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Life Drawing

3.68  ·  Rating details ·  3,619 ratings  ·  742 reviews
From the author of If I Loved You, I Would Tell You This, Life Drawing is a fierce, honest and moving story of married life--its betrayals, intimacies, and secrets.

Augusta and Owen have taken the leap. Leaving the city and its troubling memories behind, they have moved to the country for a solitary life where they can devote their days to each other and their art, where Au
Published 2014 by Picador
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Anna I think the book doesn't exactly tell, and more importantly, that's exactly what Gus, the precision painter, has learned about life: it is not the…moreI think the book doesn't exactly tell, and more importantly, that's exactly what Gus, the precision painter, has learned about life: it is not the accurate details that matter, they wouldn't and couldn't have changed her relationship with her husband and the life they had together has plenty of room for all possible versions, because what they had transcends the quantifiable details.(less)
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3.68  · 
Rating details
 ·  3,619 ratings  ·  742 reviews

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Elyse Walters
Aug 29, 2014 rated it it was amazing  ·  review of another edition
Update: $1.99 Kindle special today. I own the Hard copy! --But I plan to purchase this Kindle special price also. Its one of my favorite books --I'm also a big fan of Robin Black!

GREAT PRICE! -------------**Great Read**!!!


READ *Jan Ellison's* review'.... She wrote completely how I feel!!!!

In case you are lazy...
*Jan Ellison* says, "What a brilliant, beautiful, heartbreaking novel. It does what only the best books do--remind us that there is no experience as exquisite, as i
Iris P
Within the first lines of Robin Black's stunning debut novel, Life Drawing: A Novel, we learn that the narrator's husband, Owen, has died, although we are yet to learn the details of how this happened.

This is one of those novels that provide great suspense and engages the reader's curiosity from the beginning, but it's not so much about guessing the outcome as it is about how the story and how the characters develop.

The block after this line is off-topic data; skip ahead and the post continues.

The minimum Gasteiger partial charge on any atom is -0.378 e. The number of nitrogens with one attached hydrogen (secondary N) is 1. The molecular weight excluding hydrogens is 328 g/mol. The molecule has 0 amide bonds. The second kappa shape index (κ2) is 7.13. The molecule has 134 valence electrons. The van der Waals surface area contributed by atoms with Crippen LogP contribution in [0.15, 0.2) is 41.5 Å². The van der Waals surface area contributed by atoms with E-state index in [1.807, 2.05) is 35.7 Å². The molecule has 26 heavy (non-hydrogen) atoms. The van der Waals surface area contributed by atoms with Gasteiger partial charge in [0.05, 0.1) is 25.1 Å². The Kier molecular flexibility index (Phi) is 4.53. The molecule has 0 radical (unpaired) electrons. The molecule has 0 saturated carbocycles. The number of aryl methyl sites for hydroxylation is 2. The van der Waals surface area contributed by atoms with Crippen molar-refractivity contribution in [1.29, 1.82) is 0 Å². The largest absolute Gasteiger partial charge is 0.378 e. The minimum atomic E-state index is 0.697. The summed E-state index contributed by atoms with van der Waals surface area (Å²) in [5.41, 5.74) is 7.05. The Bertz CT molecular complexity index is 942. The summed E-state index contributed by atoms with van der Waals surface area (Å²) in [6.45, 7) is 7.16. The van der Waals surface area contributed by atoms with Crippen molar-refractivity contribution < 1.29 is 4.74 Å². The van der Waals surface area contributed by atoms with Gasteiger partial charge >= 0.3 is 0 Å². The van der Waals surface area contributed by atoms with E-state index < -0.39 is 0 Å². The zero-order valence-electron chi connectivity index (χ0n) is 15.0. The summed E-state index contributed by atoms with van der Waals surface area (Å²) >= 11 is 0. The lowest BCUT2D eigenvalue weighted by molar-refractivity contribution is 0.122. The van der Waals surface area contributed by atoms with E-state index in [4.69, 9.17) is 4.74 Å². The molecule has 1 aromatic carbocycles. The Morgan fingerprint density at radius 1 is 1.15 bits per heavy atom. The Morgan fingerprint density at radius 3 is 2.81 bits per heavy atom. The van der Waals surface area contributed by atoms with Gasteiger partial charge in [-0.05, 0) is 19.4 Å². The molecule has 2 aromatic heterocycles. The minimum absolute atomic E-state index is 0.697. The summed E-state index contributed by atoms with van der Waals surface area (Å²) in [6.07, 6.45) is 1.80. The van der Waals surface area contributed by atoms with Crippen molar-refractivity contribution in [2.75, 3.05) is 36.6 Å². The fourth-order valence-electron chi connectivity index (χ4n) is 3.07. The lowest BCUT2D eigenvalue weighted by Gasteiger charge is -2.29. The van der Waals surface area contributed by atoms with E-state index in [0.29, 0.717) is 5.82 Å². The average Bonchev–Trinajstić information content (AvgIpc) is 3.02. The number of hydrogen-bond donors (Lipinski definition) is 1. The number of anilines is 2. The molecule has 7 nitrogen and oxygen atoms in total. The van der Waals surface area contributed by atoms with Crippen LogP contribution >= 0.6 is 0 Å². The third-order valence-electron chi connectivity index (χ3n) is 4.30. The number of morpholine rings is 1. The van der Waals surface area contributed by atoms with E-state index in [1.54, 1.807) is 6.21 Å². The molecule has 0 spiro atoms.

I realize that there's a tendency to use lots of hyperbole when describing books
Diane S ☔
Jan 17, 2014 rated it really liked it  ·  review of another edition
This book was a total surprise for me. One never knows what goes on in a marriage. We see people holding hands, couples that seem to have kept the spark alive for many years, yet we never knows what they have gone through, if they are as happy as they appear. I felt somewhat of a voyeur r3eading about the long term relationship portrayed in this book.

This is Gus's story, a story chronicling the long term relationship and eventual marriage of her and Owen. He is a writer suffering from writer's b
Jeanette  "Astute Crabbist"
If this novel were to take out an ad in the personals, that ad might read "absolutely must love domestic fiction". If, like me, you tend to equate contemporary domestic fiction with chick lit, please don't make that mistake here. Life Drawing is serious literary fiction, plumbing the depths of a long-term relationship and exposing the consequences of impulsive behavior.

As with all contemplative fiction, the plot is simply a vehicle for exploring human folly and the commonalities we share as fla
Clearly, I must have read a different novel than my compatriots. I swear to you I didn’t do it on purpose. NetGalley must have sent me the wrong book via cyberspace; I downloaded it to my Kindle, and then remained entirely detached throughout most of this tale. Which as I write this puts me in the minority, and not just any minority, mind you, a minority that currently hovers at 6%. I pride myself on being different, but my sandbox must be on another planet, and I sure as shit hope it’s not Plut ...more